CMCS – Center for Mindfulness and Contemplative Studies

 

This and other Contemplative Studies posts are also available on Google+ https://plus.google.com/106784388191201299496/posts and on Twitter @MindfulResearch

 

Study Summary

 

Whitesman, S. L., Hoogenhout, M., Kantor, L., Leinberger, K. J., & Gevers, A. (2018). Examining the impact of a Mindfulness-Based Stress Reduction intervention on the health of urban South Africans. African Journal of Primary Health Care & Family Medicine, 10(1), 1614. http://doi.org/10.4102/phcfm.v10i1.1614

 

Abstract

Background

Mindfulness-based stress reduction (MBSR) has been found to have significant health benefits in studies conducted in the global North.

Aim

This study examined the effects of MBSR on stress, mood states and medical symptoms among urban South Africans to inform future research and clinical directions of MBSR in local settings.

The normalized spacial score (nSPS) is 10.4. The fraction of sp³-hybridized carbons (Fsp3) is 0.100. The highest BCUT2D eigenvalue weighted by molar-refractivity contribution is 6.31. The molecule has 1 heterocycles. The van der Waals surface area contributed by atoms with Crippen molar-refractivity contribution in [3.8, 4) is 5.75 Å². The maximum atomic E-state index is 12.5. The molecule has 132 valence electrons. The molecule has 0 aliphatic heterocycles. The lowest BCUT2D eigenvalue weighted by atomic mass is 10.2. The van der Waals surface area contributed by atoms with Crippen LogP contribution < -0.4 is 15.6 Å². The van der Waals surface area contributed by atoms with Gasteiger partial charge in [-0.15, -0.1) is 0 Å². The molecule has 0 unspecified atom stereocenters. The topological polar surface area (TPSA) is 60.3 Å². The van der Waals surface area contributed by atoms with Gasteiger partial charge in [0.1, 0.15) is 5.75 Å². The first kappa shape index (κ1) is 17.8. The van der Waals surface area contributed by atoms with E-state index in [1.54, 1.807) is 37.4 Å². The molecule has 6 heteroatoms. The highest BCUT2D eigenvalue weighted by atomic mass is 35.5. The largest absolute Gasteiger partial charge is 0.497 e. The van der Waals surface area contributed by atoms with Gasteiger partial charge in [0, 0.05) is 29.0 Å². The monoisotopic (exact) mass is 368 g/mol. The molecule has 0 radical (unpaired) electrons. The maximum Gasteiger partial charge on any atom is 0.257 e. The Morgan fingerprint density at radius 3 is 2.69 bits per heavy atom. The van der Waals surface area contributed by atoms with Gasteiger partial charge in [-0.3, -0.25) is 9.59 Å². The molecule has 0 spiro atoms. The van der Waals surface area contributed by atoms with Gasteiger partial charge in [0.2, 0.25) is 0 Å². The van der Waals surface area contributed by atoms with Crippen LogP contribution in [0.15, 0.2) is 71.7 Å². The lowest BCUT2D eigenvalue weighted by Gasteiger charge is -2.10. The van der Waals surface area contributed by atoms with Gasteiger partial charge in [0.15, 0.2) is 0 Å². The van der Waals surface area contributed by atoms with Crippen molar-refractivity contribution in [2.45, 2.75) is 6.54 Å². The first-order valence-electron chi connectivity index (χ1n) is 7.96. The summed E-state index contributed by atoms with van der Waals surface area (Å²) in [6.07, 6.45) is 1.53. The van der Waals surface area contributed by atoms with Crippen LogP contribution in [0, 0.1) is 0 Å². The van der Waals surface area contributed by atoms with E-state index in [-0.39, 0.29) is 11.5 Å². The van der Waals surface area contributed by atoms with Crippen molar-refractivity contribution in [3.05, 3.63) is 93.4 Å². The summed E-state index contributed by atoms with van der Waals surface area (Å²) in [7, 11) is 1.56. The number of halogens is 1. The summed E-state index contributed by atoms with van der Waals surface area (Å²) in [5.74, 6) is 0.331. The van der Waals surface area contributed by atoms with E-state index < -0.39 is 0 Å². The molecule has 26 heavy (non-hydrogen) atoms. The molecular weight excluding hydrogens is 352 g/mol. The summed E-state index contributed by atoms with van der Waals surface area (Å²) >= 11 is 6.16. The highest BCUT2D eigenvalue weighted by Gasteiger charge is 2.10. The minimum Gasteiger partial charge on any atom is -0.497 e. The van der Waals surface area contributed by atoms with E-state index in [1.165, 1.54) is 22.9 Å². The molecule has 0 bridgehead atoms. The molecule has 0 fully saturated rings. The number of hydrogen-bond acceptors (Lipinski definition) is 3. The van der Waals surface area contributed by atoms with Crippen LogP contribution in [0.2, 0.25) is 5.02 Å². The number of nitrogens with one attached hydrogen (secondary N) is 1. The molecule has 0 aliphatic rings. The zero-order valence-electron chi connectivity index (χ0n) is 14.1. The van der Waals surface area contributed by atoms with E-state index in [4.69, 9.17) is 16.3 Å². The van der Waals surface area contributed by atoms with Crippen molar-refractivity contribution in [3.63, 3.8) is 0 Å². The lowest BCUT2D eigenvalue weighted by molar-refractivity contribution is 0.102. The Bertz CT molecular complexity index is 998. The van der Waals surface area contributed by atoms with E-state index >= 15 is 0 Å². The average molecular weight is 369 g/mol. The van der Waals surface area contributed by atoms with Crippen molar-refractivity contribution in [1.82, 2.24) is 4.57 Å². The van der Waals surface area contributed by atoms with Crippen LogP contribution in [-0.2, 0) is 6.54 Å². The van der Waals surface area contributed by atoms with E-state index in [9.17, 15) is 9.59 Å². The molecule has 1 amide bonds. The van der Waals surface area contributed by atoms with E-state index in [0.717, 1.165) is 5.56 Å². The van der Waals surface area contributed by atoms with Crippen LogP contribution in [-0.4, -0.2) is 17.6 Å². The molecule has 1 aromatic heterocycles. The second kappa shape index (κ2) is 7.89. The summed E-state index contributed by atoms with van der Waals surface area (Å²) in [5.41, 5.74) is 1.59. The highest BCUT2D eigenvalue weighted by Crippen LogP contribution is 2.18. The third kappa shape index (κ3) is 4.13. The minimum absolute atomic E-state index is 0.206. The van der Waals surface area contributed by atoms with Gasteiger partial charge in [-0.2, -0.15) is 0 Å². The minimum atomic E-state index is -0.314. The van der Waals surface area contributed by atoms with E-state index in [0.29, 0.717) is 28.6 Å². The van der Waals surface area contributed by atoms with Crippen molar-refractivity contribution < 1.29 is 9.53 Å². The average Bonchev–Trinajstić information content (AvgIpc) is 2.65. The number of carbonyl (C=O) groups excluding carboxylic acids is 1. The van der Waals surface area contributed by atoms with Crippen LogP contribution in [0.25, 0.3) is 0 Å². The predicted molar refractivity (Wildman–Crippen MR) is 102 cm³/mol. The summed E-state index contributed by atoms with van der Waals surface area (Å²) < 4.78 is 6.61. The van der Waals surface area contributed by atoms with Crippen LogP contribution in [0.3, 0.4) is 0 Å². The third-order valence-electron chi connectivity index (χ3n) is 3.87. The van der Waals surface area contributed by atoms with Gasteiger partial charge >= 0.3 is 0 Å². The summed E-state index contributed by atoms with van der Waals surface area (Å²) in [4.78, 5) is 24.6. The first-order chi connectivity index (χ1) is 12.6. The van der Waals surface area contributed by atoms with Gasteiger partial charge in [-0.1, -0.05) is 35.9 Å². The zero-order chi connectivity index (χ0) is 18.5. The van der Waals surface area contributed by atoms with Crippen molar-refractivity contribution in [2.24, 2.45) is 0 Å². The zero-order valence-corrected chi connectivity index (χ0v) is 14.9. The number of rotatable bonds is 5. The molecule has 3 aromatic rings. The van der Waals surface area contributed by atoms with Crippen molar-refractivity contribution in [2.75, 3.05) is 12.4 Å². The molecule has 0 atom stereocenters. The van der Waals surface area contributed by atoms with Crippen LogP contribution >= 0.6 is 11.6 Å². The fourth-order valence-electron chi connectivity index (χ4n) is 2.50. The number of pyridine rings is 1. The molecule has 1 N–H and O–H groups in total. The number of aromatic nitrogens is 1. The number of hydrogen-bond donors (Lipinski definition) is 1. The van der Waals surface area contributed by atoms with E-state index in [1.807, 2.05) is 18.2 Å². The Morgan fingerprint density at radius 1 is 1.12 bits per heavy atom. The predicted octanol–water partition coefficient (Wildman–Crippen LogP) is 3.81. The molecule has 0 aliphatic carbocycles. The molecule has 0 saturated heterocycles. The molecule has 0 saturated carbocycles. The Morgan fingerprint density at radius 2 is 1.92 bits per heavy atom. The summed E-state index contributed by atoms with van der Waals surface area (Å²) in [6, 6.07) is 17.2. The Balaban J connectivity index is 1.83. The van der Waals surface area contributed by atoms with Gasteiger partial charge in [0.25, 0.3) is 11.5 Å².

Setting

Participants completed an 8-week MBSR programme based in central Cape Town.

Method

A retrospective analysis of 276 clinical records was conducted. Mindfulness, stress, negative and positive mood, medical symptoms and psychological symptoms were assessed before and after the intervention using self-report questionnaires. We compared pre and post-intervention scores and examined the relationship between changes in mindfulness and changes in stress, mood and medical symptoms.

Results

Mindfulness scores were significantly higher after intervention, both on the Kentucky Inventory of Mindfulness Skills (KIMS) and the Mindful Attention Awareness Scale (MAAS). Changes on the KIMS were associated with reductions in stress, negative mood, psychological symptoms and total medical symptoms, and improvement in positive mood. Changes in mindfulness, as measured by the MAAS, were significantly correlated only with reduced total number of medical symptoms.

Conclusion

This study provides preliminary evidence for the positive health impact of MBSR on urban South Africans, and in turn acceptability and feasibility evidence for MBSR in South Africa and supports the case for larger trials in different local settings.

https://www.ncbi.nlm.nih.gov/pmc/articles/PMC6018653/